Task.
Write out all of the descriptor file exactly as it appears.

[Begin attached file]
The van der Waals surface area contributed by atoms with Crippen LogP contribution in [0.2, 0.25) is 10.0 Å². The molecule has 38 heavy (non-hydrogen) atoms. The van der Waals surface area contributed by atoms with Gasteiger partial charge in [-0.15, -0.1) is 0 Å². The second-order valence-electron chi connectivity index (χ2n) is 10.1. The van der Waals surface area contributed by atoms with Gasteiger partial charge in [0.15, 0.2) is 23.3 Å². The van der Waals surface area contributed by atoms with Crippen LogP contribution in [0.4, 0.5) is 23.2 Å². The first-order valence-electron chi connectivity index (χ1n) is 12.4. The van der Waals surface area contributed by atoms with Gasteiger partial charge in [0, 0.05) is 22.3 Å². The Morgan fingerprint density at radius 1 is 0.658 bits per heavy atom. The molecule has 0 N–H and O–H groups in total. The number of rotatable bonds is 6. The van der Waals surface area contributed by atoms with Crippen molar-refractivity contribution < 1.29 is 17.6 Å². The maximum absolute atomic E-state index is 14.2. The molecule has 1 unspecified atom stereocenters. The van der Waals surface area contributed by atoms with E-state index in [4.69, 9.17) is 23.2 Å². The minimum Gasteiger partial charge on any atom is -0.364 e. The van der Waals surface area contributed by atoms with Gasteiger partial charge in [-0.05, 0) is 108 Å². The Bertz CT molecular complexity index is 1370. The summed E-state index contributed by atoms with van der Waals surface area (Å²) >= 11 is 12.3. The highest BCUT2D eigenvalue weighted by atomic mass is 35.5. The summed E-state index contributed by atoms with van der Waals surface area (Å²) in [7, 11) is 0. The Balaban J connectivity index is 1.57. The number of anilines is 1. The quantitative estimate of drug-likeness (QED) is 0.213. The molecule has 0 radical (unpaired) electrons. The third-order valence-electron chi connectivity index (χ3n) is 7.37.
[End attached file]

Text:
The van der Waals surface area contributed by atoms with Crippen LogP contribution in [0.2, 0.25) is 10.0 Å². The molecule has 38 heavy (non-hydrogen) atoms. The van der Waals surface area contributed by atoms with Gasteiger partial charge in [-0.15, -0.1) is 0 Å². The second-order valence-electron chi connectivity index (χ2n) is 10.1. The van der Waals surface area contributed by atoms with Gasteiger partial charge in [0.15, 0.2) is 23.3 Å². The van der Waals surface area contributed by atoms with Crippen LogP contribution in [0.4, 0.5) is 23.2 Å². The first-order valence-electron chi connectivity index (χ1n) is 12.4. The van der Waals surface area contributed by atoms with Gasteiger partial charge in [0, 0.05) is 22.3 Å². The Morgan fingerprint density at radius 1 is 0.658 bits per heavy atom. The molecule has 0 N–H and O–H groups in total. The number of rotatable bonds is 6. The van der Waals surface area contributed by atoms with Crippen molar-refractivity contribution < 1.29 is 17.6 Å². The maximum absolute atomic E-state index is 14.2. The molecule has 1 unspecified atom stereocenters. The van der Waals surface area contributed by atoms with E-state index in [4.69, 9.17) is 23.2 Å². The minimum Gasteiger partial charge on any atom is -0.364 e. The van der Waals surface area contributed by atoms with Gasteiger partial charge in [-0.05, 0) is 108 Å². The Bertz CT molecular complexity index is 1370. The summed E-state index contributed by atoms with van der Waals surface area (Å²) >= 11 is 12.3. The highest BCUT2D eigenvalue weighted by atomic mass is 35.5. The summed E-state index contributed by atoms with van der Waals surface area (Å²) in [7, 11) is 0. The Balaban J connectivity index is 1.57. The number of anilines is 1. The quantitative estimate of drug-likeness (QED) is 0.213. The molecule has 0 radical (unpaired) electrons. The third-order valence-electron chi connectivity index (χ3n) is 7.37.